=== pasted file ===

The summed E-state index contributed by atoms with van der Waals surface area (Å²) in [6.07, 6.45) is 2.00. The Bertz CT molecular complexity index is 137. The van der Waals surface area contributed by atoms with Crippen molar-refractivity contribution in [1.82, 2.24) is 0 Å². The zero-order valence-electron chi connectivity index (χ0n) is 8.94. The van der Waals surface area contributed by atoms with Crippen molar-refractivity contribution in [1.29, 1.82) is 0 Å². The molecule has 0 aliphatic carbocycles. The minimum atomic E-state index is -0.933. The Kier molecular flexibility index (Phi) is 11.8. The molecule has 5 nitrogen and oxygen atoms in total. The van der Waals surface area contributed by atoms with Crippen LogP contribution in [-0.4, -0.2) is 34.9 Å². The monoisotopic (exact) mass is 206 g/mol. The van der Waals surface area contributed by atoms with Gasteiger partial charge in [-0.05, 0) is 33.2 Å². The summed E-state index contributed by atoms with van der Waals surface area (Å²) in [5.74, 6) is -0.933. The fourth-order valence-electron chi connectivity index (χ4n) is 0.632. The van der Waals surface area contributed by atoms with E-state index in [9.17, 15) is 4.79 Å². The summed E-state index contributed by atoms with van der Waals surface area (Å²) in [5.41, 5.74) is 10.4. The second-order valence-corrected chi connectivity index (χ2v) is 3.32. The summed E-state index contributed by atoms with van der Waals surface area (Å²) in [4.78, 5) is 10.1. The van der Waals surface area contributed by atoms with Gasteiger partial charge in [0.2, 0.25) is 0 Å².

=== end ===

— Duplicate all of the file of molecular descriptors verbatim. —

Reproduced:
The summed E-state index contributed by atoms with van der Waals surface area (Å²) in [6.07, 6.45) is 2.00. The Bertz CT molecular complexity index is 137. The van der Waals surface area contributed by atoms with Crippen molar-refractivity contribution in [1.82, 2.24) is 0 Å². The zero-order valence-electron chi connectivity index (χ0n) is 8.94. The van der Waals surface area contributed by atoms with Crippen molar-refractivity contribution in [1.29, 1.82) is 0 Å². The molecule has 0 aliphatic carbocycles. The minimum atomic E-state index is -0.933. The Kier molecular flexibility index (Phi) is 11.8. The molecule has 5 nitrogen and oxygen atoms in total. The van der Waals surface area contributed by atoms with Crippen LogP contribution in [-0.4, -0.2) is 34.9 Å². The monoisotopic (exact) mass is 206 g/mol. The van der Waals surface area contributed by atoms with Gasteiger partial charge in [-0.05, 0) is 33.2 Å². The summed E-state index contributed by atoms with van der Waals surface area (Å²) in [5.74, 6) is -0.933. The fourth-order valence-electron chi connectivity index (χ4n) is 0.632. The van der Waals surface area contributed by atoms with E-state index in [9.17, 15) is 4.79 Å². The summed E-state index contributed by atoms with van der Waals surface area (Å²) in [5.41, 5.74) is 10.4. The second-order valence-corrected chi connectivity index (χ2v) is 3.32. The summed E-state index contributed by atoms with van der Waals surface area (Å²) in [4.78, 5) is 10.1. The van der Waals surface area contributed by atoms with Gasteiger partial charge in [0.2, 0.25) is 0 Å².